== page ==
In the past two-and-a-half years, a third of the 37 companies offering to buy back their shares could not meet 50 per cent of their offer size, a criterion set now for such offers by the Securities and Exchange Board of India (Sebi).
Sebi on Wednesday tightened the share buyback rules further, also raising the cool-off period for raising further equity capital from six months to 12 months after completion of a buyback offer.
"The number of buyback offers are likely to go down, as the companies will now have to have an 18-month view for cash requirements in volatile market conditions," says Sudhir Bassi, executive director at corporate law firm Khaitan & Co. The buyback offers are to be completed within six months of the announcement.
Companies ideally buy back shares when they have cash which they do not expect to deploy in the business for better returns. Since the buyback brings down the number of shares in the market, it helps to boost earnings per share and, hence, the share price.
“While the checks and balances introduced by Sebi are aimed at protecting the interests of the investor community, it appears these changes could lead to serious ramifications on the buy-back process at large,” said Nishith Desai, founder and managing partner of corporate law firm Nishith Desai Associates. “Companies may now have to think twice before undertaking a buy back process with these stricter conditions being introduced,” he added.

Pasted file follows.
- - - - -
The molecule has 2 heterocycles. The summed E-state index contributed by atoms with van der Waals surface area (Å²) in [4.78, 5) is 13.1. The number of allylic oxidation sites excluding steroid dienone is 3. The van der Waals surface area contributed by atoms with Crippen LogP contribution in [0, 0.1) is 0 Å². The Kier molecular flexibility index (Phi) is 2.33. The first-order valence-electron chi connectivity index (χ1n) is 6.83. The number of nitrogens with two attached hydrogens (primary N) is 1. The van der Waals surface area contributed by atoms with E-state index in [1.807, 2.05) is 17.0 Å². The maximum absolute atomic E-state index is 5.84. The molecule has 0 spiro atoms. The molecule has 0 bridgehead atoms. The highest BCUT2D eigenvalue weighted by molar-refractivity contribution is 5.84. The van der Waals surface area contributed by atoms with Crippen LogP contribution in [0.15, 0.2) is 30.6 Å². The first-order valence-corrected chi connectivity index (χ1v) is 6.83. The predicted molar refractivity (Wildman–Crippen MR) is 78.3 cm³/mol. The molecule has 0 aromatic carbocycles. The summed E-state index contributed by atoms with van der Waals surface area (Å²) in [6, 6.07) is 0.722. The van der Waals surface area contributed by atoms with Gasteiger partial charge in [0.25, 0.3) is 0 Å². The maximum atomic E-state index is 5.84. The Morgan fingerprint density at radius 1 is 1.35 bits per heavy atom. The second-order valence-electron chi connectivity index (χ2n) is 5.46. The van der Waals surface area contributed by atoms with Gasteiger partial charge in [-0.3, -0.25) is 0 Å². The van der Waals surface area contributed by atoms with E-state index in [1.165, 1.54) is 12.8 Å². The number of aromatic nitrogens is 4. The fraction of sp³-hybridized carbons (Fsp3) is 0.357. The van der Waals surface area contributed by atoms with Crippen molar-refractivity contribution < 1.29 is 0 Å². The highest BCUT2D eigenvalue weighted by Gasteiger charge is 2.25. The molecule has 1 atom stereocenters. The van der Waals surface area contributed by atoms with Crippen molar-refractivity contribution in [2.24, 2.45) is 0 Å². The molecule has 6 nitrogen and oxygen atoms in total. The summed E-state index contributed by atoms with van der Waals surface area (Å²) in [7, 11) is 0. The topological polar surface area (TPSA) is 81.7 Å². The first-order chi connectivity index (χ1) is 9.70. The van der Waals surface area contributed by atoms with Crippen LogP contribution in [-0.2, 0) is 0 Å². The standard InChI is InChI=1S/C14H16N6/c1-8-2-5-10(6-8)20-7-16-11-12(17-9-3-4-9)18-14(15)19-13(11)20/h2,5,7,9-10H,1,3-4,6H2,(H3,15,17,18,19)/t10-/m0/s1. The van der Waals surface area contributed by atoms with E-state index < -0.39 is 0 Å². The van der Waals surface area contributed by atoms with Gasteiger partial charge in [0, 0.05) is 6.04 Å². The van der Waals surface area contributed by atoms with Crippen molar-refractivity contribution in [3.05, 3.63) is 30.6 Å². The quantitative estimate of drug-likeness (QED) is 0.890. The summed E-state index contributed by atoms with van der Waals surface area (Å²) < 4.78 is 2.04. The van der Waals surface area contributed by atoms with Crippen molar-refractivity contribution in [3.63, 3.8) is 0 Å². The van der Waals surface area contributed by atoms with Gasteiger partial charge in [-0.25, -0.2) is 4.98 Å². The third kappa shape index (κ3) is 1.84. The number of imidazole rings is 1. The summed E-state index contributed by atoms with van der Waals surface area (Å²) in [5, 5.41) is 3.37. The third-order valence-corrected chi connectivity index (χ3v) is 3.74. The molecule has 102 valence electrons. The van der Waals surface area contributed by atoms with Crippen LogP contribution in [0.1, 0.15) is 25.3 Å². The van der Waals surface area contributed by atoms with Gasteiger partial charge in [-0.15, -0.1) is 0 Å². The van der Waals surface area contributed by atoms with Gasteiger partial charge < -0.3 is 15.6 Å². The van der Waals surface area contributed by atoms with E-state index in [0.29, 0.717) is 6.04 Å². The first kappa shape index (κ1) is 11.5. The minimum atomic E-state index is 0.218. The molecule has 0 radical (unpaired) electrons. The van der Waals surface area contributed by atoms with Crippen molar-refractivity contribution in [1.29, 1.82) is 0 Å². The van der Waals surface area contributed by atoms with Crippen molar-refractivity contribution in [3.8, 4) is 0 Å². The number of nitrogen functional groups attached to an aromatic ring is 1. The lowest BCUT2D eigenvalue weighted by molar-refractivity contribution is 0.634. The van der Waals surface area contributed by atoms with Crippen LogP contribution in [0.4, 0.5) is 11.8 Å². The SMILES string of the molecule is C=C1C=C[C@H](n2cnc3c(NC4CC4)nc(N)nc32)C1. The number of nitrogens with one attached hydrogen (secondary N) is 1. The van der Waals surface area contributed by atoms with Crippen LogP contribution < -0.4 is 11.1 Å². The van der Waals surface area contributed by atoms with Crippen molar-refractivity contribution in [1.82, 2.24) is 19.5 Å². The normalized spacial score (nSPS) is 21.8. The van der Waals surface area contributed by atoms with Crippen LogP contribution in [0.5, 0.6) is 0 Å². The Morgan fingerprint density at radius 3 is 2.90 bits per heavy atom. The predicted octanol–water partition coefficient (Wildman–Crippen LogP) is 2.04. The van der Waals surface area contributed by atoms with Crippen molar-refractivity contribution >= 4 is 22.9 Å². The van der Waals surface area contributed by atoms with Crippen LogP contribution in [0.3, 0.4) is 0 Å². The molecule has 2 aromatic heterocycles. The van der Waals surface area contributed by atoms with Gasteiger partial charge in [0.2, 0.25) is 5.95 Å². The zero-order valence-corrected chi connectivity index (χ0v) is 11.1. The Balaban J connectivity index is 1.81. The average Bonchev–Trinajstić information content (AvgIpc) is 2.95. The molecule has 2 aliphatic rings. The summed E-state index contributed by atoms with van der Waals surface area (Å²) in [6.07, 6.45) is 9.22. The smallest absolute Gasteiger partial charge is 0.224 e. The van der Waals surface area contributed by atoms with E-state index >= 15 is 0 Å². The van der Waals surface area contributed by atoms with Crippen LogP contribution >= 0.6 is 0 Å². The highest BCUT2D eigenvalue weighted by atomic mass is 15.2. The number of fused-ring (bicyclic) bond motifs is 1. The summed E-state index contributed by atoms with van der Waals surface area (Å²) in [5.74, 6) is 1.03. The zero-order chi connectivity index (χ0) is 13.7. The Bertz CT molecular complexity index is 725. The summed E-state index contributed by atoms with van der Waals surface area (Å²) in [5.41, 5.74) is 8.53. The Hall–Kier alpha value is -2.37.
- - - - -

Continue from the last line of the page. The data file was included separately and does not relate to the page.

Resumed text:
Sebi is concerned when companies use a buyback offer to boost their stock and not to reward the shareholder. A company could earlier make a buyback offer to boost the share price and, if required, raise equity capital after six months, using various instruments such as qualified institutional placement or preferential allotment. Now, however, they’ll have to pay 2.5 per cent of the buyback amount as penalty if they are unable to meet 50 per cent of the offer size.
Data from financial research company Capitaline shows 13 of the 37 companies making that made open offers since January 2011 did not meet half their offer size. This includes Reliance Industries and Reliance Infrastructure, which respectively closed their offers in 2013 and 2012. The penalty in the case of RIL, which closed its buyback offer after meeting 38.5 per cent of the size, would have been Rs 261 crore, and Rs 25 crore for R-Infra had they made the offer under the current guidelines of the regulator.
“Companies will now have to also analyse the liquidity of their shares in the markets carefully before deciding on the size of the buyback offer,” says Hemal Uchat, executive director at consulting firm PricewaterhouseCoopers.